Liked by 1 person

  5. Kathy McLain says:

    Thank you so much. This means so much!

    Like

  6. I’m so thankful for this! I have several mental illnesses and a physical march would be way too overwhelming in regards to the amount of energy spent. I’m thankful for a virtual march where I can still make a stand! Thanks for organizing this!

    Liked by 1 person

  7. Laynie says:

    I want to be in DC, but since financial issues and my disabilities prohibit me from attending, I am absolutely delighted to find this option. I want my face seen in Washington, but more than that, I want my voice heard as part of this resistance. YES! I am absolutely in!

    Liked by 1 person

  8. Heather Law says:

    I’m disabled and from the UK, I would like to ‘march’ with you in solidarity with my disabled friends in the USA. Am I welcome?

    Liked by 1 person

    1. sonyahuber says:

      Yes, please! Send us an email with a photo to disabilitymarch@gmail.com! Thank you!

      Like

  9. Ronni Eloff says:

    This is so awesome. I was afraid I would be missing out because of my RA Flareup. THANK YOU

    Liked by 1 person

  10. Mildred Boggs says:

    I would love to be there.

    Liked by 1 person

  11. Jennifer says:

    I have debilitating arthritis in my back. Thank you so very much for creating a platform where I can protest. I mourn for our country. I am especially worried about the future my 22 year old son will face. Thank you again!

    Liked by 1 person

  12. Kathleen Halloran says:

    I march with all in solidarity for Peace and Wisdom and Freedom for all. We will RESIST this tyranny, remove him from office hopefully very soon and keep strong in our Hope and Vision and willingness to work for the future.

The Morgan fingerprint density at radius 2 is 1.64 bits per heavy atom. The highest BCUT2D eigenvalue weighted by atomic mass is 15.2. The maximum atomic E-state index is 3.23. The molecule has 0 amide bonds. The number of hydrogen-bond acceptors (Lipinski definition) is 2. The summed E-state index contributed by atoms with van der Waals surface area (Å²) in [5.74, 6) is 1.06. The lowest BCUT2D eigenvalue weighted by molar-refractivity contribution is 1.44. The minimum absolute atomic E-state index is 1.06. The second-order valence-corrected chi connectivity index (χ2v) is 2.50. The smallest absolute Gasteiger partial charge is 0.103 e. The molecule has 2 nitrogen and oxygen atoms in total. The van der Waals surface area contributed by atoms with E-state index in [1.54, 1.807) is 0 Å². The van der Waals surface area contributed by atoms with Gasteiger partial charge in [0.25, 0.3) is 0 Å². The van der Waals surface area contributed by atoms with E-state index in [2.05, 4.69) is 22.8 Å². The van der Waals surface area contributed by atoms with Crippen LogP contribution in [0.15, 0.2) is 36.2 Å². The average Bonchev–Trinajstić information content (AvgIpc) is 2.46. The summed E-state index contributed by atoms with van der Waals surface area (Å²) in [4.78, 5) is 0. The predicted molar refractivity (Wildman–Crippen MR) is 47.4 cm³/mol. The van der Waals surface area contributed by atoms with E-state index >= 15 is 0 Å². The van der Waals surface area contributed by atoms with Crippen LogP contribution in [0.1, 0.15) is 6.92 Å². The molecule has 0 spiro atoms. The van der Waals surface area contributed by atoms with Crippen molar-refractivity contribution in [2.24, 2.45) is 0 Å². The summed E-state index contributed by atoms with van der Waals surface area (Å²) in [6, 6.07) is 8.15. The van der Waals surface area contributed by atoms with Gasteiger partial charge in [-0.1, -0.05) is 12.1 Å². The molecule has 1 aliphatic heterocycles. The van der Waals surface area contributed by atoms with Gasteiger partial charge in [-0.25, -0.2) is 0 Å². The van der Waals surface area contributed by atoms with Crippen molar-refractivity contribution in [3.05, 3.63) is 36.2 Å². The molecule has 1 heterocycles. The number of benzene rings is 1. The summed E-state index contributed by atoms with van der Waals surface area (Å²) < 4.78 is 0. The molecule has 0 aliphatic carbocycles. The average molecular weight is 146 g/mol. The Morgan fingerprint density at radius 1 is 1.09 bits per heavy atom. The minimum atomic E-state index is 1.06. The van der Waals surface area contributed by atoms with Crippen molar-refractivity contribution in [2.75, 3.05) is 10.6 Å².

Liked by 1 person

  13. Ann B White says:

    Hi, I’m Ann. While I’m not disabled, I have a pulled tendon in my foot. I was told by my doctor (who IS marching!) to not march. I saw this site on HuffPo, and wanted to stand with those who will be impacted the most by the loss of the ACA. Goddess bless all of my sisters and brothers who are marching for our rights – both virtually and at the physical marches!

    Like

  14. Lana says:

    With you in spirit

    Like

  15. Three major lower back surgeries have made it hard for me to walk any distance, but I so do want to be a part of this mission. It’s important. I would be there if I could, believe me.

    Like

  16. Melissa says:

    Thank you for providing another way for folks to still feel they can be involved.

    Like

  17. Heidi Mcguigan says:

    Old enough to be a grandmother to many of you, i applaud your efforts to maintain and further promote the rights of women in our country. Thank you for carrying on the legacy that your. Older sisters have started. We all march in the spirit of equality for all humankind

    Like

  18. Illness-Splaining simplified via Sleepy American​’s Superpower…MY #Empizer which momentarily shocks my or another person’s life experiences, esp. chronic illness via mere touch. Shocking empathic understanding immediately followed by a stunned pained facial expression and multiple apologies for ever doubting you and your conditions. I virtually march with Narcolepsy with Cataplexy, Fibromyalgia, RA, Hepatic Adenomas, profound all limb severe peripheral diabetic neuropathy

    Like

    1. sonyahuber says:

      Thank you for being with us.

      Like

  19. Guadalupe Gouveia says:

    Last year I thought I was healthy and just gaining some weight because I’m over 50. After learning I was carrying a 20 lb malignant lipoma my world changed dramatically. I underwent radiation and had extensive surgery. I struggle with the aftermath now. I’m so glad you have this website. I wish to add my voice to the resistance. No where in our Constitution does it say we will support anyone who presents a danger to our citizens. I do not support Trump or his swamp of disconnected and avaricious sycophants.

    Like

    1. sonyahuber says:

      You are with us!!

      Like

  20. Lisa Devero says: